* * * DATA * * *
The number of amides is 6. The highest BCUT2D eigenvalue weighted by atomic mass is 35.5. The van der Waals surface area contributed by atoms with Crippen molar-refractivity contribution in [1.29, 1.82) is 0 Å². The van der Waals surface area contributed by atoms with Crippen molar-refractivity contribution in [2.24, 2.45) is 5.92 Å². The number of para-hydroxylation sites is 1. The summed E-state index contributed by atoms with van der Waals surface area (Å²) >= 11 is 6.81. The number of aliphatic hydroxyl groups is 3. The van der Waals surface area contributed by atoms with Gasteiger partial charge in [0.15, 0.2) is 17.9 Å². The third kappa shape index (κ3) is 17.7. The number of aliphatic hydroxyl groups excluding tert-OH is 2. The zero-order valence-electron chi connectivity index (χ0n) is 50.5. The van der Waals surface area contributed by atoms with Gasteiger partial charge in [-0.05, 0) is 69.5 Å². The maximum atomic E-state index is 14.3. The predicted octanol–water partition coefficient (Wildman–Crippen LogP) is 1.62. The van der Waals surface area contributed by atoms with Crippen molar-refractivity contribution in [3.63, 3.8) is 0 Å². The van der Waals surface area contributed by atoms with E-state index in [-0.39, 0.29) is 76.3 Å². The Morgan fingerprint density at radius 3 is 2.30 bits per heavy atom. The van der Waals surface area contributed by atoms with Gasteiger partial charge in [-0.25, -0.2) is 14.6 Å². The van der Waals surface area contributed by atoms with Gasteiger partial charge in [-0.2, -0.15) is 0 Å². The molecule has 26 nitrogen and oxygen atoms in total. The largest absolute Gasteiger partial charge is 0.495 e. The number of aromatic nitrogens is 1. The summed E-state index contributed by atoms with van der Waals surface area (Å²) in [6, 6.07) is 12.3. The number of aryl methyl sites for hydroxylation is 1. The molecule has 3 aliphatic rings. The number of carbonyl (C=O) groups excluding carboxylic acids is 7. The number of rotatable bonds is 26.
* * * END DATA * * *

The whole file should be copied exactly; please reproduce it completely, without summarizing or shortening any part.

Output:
The number of amides is 6. The highest BCUT2D eigenvalue weighted by atomic mass is 35.5. The van der Waals surface area contributed by atoms with Crippen molar-refractivity contribution in [1.29, 1.82) is 0 Å². The van der Waals surface area contributed by atoms with Crippen molar-refractivity contribution in [2.24, 2.45) is 5.92 Å². The number of para-hydroxylation sites is 1. The summed E-state index contributed by atoms with van der Waals surface area (Å²) >= 11 is 6.81. The number of aliphatic hydroxyl groups is 3. The van der Waals surface area contributed by atoms with Gasteiger partial charge in [0.15, 0.2) is 17.9 Å². The third kappa shape index (κ3) is 17.7. The number of aliphatic hydroxyl groups excluding tert-OH is 2. The zero-order valence-electron chi connectivity index (χ0n) is 50.5. The van der Waals surface area contributed by atoms with Gasteiger partial charge in [-0.05, 0) is 69.5 Å². The maximum atomic E-state index is 14.3. The predicted octanol–water partition coefficient (Wildman–Crippen LogP) is 1.62. The van der Waals surface area contributed by atoms with Crippen molar-refractivity contribution in [3.63, 3.8) is 0 Å². The van der Waals surface area contributed by atoms with E-state index in [-0.39, 0.29) is 76.3 Å². The Morgan fingerprint density at radius 3 is 2.30 bits per heavy atom. The van der Waals surface area contributed by atoms with Gasteiger partial charge in [-0.25, -0.2) is 14.6 Å². The van der Waals surface area contributed by atoms with Gasteiger partial charge in [-0.2, -0.15) is 0 Å². The molecule has 26 nitrogen and oxygen atoms in total. The largest absolute Gasteiger partial charge is 0.495 e. The number of aromatic nitrogens is 1. The summed E-state index contributed by atoms with van der Waals surface area (Å²) in [6, 6.07) is 12.3. The number of aryl methyl sites for hydroxylation is 1. The molecule has 3 aliphatic rings. The number of carbonyl (C=O) groups excluding carboxylic acids is 7. The number of rotatable bonds is 26.